So here's what we do with shots differential: Instead of simply listing a raw number I am going to use the rolling shot differential number over 38 games. Why do this? I think it displays the trends and peaks and dips in performance throughout the season in a more easily accessible way. Naturally teams shot differential will be affected by injuries or exceptionally tough runs of fixtures or.........bad managers.
Total = the total shots differential
Close = the shots differential at Close game state (behind by a goal, Tied and up by a goal)
Tied = the shots differential at Tied Game State (only shots when the game was tied)
Shots Differential: League Positions 10-20
Norwich were a pretty decent shots team for the first 24 games or so. Then it fell apart. A small squad, fatigue, injuries and the opposition figuring out Norwich's tactics may have all been causes. It's pretty easy to see why Norwich bought fairly heavily.
Fulham were consistently out-shot all season. Fulham's performance at Tied game state wasn't too horrendous but at Close and Total their differential got pretty scary in the last 10 games of the season. It'll be interesting to see what happens with Fulham under a new owner. Will they strengthen, will they be a heavy user of analytics as Khan's Jacksonville NFL team were?
Pretty clear info here: Stoke weren't that good for the majority of the season. In fact, only the last ten games of the season look respectable in terms of shot differential. That last ten games may have saved their PL status. There was only so many season where Stoke could attempt to create a better quality of shot opportunities than their opponents and actually get away with it.
Pulis is gone, Hughes may be chaos personified.
Southampton were actually a pretty fair shots team under Adkins and at the time his sacking appeared to be unfair. Little did we know that Pochettino would implement a tactical setup that would better the setup of his predecessor. Southampton improved markedly in the 15 or so games that Pochettino was in charge.
It'll be mighty interesting to see what he can do this season with a young and improving squad.
15) Aston Villa
Villa weren't a bad Tied and Close shots +/- team for the first 18 games or so, they weren't much good either to be fair. Games 16, 17 and 18 destroyed Villa's Total shot differential. I honestly thought Villa's shots differential would look worse than this. Lambert had a super young squad last term and it should be better this year with a year of hard experience. Keeping Benteke was so important.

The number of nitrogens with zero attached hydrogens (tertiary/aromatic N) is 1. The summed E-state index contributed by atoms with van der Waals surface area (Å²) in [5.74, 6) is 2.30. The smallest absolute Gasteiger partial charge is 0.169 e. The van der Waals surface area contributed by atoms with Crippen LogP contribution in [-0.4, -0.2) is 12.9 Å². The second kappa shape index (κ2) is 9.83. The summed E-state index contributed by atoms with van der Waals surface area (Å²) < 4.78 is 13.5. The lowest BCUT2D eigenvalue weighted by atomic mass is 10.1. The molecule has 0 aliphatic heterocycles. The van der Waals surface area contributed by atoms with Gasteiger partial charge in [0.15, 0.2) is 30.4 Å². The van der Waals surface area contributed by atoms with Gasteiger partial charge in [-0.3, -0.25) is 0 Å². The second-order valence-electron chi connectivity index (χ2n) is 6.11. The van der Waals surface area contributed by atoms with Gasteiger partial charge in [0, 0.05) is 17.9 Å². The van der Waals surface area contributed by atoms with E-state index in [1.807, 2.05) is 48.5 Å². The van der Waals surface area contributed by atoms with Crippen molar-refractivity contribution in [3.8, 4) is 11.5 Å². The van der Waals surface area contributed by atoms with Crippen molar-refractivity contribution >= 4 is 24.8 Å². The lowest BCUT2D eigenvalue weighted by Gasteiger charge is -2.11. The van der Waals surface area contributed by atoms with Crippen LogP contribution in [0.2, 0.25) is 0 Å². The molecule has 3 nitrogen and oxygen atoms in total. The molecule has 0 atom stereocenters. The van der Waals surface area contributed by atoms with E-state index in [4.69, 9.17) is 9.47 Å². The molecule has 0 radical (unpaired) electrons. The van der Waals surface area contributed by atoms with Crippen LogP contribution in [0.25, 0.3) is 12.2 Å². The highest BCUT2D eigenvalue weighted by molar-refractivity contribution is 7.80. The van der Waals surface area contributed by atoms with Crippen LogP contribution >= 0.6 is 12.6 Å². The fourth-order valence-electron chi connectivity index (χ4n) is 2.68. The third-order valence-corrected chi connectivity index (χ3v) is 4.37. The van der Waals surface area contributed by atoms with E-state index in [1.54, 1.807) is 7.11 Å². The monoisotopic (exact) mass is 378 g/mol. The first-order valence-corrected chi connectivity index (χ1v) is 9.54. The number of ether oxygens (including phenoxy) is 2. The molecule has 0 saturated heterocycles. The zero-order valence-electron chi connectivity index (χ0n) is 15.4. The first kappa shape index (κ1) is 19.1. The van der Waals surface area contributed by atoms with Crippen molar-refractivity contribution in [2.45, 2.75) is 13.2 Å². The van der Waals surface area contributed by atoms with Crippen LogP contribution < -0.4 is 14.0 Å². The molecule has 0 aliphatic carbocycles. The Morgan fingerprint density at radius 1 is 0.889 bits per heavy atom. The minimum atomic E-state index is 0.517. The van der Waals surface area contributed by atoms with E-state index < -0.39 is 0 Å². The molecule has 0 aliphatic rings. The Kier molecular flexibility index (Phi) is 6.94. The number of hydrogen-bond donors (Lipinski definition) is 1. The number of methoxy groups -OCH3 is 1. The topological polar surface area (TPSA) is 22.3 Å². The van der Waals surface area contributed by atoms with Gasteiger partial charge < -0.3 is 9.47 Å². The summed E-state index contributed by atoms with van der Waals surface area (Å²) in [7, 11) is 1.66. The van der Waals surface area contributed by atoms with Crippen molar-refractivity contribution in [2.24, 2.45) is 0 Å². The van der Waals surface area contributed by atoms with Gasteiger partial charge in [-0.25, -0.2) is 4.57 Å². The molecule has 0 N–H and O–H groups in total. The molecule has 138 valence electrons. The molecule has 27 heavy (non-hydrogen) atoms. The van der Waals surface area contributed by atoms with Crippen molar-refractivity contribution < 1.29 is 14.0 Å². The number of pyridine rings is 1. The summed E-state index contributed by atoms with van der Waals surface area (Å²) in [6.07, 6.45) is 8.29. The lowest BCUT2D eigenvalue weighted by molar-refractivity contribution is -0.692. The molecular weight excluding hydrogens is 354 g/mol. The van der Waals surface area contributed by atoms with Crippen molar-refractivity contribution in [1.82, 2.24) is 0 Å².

Bat.Shit.Crazy. Newcastle's shot differential never strayed lower than -35 nor higher than +19 all season. that is pretty weird. Just as weird is the two or three game streaks of either poor or great shots performance. Some of this may be due to home/away effects and maybe some injury effects. Still, that chart is crazy, we don't know who they are.
Sunderland were bad and bad early. At game 10 Sunderland were a MINUS 100 Total shots +/- team. At game 10 Sunderland were a ~-50 Tied shots +/- team.
At around game 6 of last season i put a fair amount of money on Sunderland being relegated at odds of 18/1. I was convinced it was going to happen and but for a couple of long distance screamers in Di Canio's first few games, it would have happened.
Sunderland were a horrible shots team and Di Canio didn't improve Sunderland in that respect. Instead Di Canio improved Sunderland's PDO and their ability to score 35 yard goals. Pasted in the run-in by Villa, Tottenham and Southampton.
Wigan were baaaad for a good portion of this season. And then they went on the annual desperation run. Wigan improved sharply for 5 or 6 games before running into Tottenham. The home loss to Swansea at game 36 was the end. Wigan were a strange and remarkable team managed by a man who routinely overachieved given his budget.
This looks an awful lot like the worst team in the league. Consistently over matched, out-shot and out-gunned, Reading were simply terrible. A strange end of season run took place after their relegation had been confirmed.
Yep, this is a weird chart. QPR were a poor shot differential team under Hughes, but they weren't terrible. A nose dive in shots differential ended Hughes's reign. Redknapp took over and turned QPR, yes that QPR team, into a break even shots differential team. Remarkable. QPR's problem was their attackers could neither hit the target nor work themselves into shooting positions close to the oppositions goal.
QPR haven't lost too many important players and they have added some more experience. If we take a break even shots differential team and place them into the Championship then what happens? I guess we'll find out. Promotion would be my guess.
Thanks for taking the time to read these articles on shot differentials. It's not the complete picture on a teams form but I think it shows some pretty cool form trends via one of the few statistics that is not luck driven.